ICC Prosecutor Bensouda described Kenya’s appeal as “a backdoor attempt to politicise the judicial processes” of the ICC. This week’s appeal came a month after Koki Muli Grignon, the Kenyan deputy UN ambassador, challenged the jurisdiction and performance of the ICC at the UN General Assembly. Arguing that the Kenyan justice system is able to deliver justice impartially, Ms Grignon asked for the Kenyan cases to be transferred to national courts. “Punitive vengeance in the name of justice cannot be a means to reconciliation; it instead festers quietly until … it explodes,” Ms Grignon then declared.
Mr. Kenyatta and Mr. Ruto are facing charges of crimes against humanity for planning and funding violence that followed the national elections in Kenya in 2007-2008 and that killed 1 133 people.
May 9th, 2013 by Raphaelle Rafin
The Antonio Cassese Initiative for Justice, Peace and Humanity has published its second e-letter listing its various activities, past and future. Andrew Clapham is the special guest of this second issue and provides comments upon the recent adoption by the UN General Assembly of the Arms Trade Treaty.
Upcoming events organized by the Initiative include the Summer School on Post-Conflict Justice and State Building in July, a Workshop in Florence on Enforced Disappearances and a Conference in Mexico.
Set up in April 2012 to commemorate Antonio Cassese’s legacy in upholding the ideals of justice in a meaningful manner, the Initiative is committed to promoting education, assistance and training in the disciplines dear to him. The Initiative is entirely reliant on the goodwill of the International Criminal Law community and those associated with the Geneva Academy, limited support and sponsorship from the canton at Geneva and the university of Florence, and its membership fees.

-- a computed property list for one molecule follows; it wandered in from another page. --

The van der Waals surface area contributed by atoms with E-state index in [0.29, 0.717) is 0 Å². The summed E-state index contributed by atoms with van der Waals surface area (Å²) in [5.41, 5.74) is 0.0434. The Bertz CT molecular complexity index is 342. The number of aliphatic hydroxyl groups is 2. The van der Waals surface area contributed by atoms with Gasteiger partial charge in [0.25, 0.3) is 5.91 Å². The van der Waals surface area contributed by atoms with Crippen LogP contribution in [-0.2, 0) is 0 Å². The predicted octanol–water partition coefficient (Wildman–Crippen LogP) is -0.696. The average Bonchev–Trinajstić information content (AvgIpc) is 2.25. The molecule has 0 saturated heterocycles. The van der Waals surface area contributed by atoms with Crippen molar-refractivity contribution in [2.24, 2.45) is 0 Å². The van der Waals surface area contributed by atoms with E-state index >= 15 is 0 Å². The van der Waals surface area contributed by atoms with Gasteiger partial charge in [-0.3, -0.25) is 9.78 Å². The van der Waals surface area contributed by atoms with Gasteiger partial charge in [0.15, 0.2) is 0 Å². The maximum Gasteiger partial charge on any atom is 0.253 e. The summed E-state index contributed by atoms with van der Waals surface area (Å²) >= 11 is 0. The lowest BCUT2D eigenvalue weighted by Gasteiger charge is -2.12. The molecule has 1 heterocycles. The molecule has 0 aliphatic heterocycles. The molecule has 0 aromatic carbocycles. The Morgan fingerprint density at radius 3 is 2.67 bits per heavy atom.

May 9th, 2013 by Ravipal Bains
Human Rights Council (UN Photo: Geneva)
The Optional Protocol to the International Covenant on Economic, Social and Cultural Rights (ICESCR) came into force on 5 May 2013. The Optional Protocol would allow the citizens of a member state to apply to the United Nations (UN) Committee on Economic, Social and Cultural Rights when their economic, social, or cultural rights such as right to food, adequate housing, health, or education are violated.
The application to the Committee on Economic, Social and Cultural Rights is subject to the rule of exhaustion of domestic remedies. However, the committee can initiate an inquiry if it receives reliable information indicating “grave or systematic violations by a state party of any of the rights covered by the Covenant.”